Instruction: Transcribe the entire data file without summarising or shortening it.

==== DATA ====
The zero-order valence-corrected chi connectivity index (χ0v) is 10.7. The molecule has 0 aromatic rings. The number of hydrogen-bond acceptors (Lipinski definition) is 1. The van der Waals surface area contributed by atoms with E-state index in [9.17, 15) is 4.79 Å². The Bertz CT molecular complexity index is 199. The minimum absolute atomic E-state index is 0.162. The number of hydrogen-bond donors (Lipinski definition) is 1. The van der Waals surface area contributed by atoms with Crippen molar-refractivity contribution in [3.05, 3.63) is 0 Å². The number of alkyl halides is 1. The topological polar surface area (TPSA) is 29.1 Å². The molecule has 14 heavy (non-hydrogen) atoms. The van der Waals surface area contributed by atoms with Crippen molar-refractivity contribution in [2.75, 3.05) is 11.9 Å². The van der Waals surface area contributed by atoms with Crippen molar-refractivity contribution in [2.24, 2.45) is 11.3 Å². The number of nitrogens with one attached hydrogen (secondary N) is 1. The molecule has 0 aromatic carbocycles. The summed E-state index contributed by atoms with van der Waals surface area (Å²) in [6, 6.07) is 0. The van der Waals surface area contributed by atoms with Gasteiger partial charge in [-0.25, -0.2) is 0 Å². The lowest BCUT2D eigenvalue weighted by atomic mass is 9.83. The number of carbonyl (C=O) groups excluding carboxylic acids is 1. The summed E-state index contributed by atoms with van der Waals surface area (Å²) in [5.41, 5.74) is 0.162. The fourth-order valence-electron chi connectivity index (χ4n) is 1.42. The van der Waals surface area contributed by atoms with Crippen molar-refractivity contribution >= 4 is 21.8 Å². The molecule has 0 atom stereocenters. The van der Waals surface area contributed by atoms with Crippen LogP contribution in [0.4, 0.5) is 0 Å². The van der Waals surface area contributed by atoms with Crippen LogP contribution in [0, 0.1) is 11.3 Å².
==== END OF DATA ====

The zero-order valence-corrected chi connectivity index (χ0v) is 10.7. The molecule has 0 aromatic rings. The number of hydrogen-bond acceptors (Lipinski definition) is 1. The van der Waals surface area contributed by atoms with E-state index in [9.17, 15) is 4.79 Å². The Bertz CT molecular complexity index is 199. The minimum absolute atomic E-state index is 0.162. The number of hydrogen-bond donors (Lipinski definition) is 1. The van der Waals surface area contributed by atoms with Crippen molar-refractivity contribution in [3.05, 3.63) is 0 Å². The number of alkyl halides is 1. The topological polar surface area (TPSA) is 29.1 Å². The molecule has 14 heavy (non-hydrogen) atoms. The van der Waals surface area contributed by atoms with Crippen molar-refractivity contribution in [2.75, 3.05) is 11.9 Å². The van der Waals surface area contributed by atoms with Crippen molar-refractivity contribution in [2.24, 2.45) is 11.3 Å². The number of nitrogens with one attached hydrogen (secondary N) is 1. The molecule has 0 aromatic carbocycles. The summed E-state index contributed by atoms with van der Waals surface area (Å²) in [6, 6.07) is 0. The van der Waals surface area contributed by atoms with Gasteiger partial charge in [-0.25, -0.2) is 0 Å². The lowest BCUT2D eigenvalue weighted by atomic mass is 9.83. The number of carbonyl (C=O) groups excluding carboxylic acids is 1. The summed E-state index contributed by atoms with van der Waals surface area (Å²) in [5.41, 5.74) is 0.162. The fourth-order valence-electron chi connectivity index (χ4n) is 1.42. The van der Waals surface area contributed by atoms with Crippen molar-refractivity contribution >= 4 is 21.8 Å². The molecule has 0 atom stereocenters. The van der Waals surface area contributed by atoms with Crippen LogP contribution in [0.4, 0.5) is 0 Å². The van der Waals surface area contributed by atoms with Crippen LogP contribution in [0, 0.1) is 11.3 Å².